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Lockdown rules were confusing and £10,000 fines disproportionate, Priti Patel tells Covid Inquiry
9 November 2023, 17:19 | Updated: 9 November 2023, 18:04
Highly-confusing and complex Covid laws were difficult to understand for the police and the public, former home secretary Priti Patel has said.
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In today's hearing, it emerged that the former Prime Minister Boris Johnson demanded that "bigger fines" be emphasised as he unwound lockdown restrictions in the summer of 2020.
In handwritten comments shown to the Covid inquiry, the then-prime minister wrote: "I agree with the openings but the OVERRIDING MESSAGE should be about tougher enforcement and BIGGER FINES."
Lead counsel to the inquiry Hugo Keith KC asked former home secretary Dame Priti Patel to put aside the "crushing irony" of Mr Johnson's note as he asked her about putting the message into practice.
However, Ms Patel told the UK Covid-19 Inquiry that the £10,000 fine introduced for breaches of coronavirus regulations was not proportionate.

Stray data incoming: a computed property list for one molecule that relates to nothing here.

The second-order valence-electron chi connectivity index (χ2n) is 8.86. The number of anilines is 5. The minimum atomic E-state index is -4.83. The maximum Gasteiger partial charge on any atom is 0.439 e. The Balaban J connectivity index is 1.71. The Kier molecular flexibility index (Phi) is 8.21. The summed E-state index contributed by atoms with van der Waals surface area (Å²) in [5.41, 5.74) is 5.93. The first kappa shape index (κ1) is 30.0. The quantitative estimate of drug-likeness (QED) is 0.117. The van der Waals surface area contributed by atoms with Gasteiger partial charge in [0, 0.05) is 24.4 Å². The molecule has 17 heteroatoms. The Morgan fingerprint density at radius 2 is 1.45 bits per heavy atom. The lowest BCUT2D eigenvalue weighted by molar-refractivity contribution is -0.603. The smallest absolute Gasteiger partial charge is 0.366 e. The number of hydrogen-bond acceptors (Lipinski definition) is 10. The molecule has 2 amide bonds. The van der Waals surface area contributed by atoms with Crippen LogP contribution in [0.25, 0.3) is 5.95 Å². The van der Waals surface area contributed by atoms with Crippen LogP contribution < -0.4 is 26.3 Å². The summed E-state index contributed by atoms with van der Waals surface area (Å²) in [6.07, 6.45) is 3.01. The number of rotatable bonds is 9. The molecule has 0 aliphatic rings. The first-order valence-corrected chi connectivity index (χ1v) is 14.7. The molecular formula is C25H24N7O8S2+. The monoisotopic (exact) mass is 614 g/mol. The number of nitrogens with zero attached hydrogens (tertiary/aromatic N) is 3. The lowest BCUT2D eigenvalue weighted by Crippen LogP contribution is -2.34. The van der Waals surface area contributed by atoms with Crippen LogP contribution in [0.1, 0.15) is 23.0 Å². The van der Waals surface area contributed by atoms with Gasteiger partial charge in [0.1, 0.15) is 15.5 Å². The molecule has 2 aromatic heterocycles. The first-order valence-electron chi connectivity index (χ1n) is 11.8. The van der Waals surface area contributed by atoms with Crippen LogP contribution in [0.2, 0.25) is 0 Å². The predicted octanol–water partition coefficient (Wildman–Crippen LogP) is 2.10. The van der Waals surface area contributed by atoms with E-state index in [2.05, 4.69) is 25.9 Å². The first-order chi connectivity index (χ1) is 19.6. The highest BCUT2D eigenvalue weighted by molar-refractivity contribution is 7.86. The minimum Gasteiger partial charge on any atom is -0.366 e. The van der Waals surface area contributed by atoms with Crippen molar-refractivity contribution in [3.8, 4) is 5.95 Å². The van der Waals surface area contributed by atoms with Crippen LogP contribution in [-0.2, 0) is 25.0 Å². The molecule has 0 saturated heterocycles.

Questioned by Hugo Keith KC on whether the flat fine of £10,000 introduced in August 2020 was proportionate, Dame Priti said: "It was very high."
Pressed again on whether it was proportionate, the former home secretary said: "The answer is no."
Asked whether the Home Office pushed back to say the flat fine was disproportionate, Dame Priti said: "It was the Home Office in that collective sense."
'We couldn't stop Covid at the border'
The UK didn't have the "technical capability" to stop coronavirus at the border, former Home Secretary Priti Patel has told the Covid Inquiry.
Discussing February and March 2020, lead counsel to the inquiry Hugo Keith KC said: "There was a distinct absence of practical capability to be able to restrict the infection through the border and secondly there was no sophisticated or effective system already thought about, drawn up and ready to be put into place when the virus attacked."
Dame Priti replied: "I think that's absolutely correct and, with that, no technical capability.
"At that stage the skills and capabilities simply weren't there."
Ms Patel says evidence from SPI-M-O that suggested there may have already been sustained community transmission in early February means the government took a decision not to focus on border regulations to stop the virus.
Brits had already started to stop travelling by the time lockdown was put into place in March 2020, she added.
Ms Patel has also accepted that the Home Office did not believe it had the "technical capability or skills" to restrict Covid coming through the border.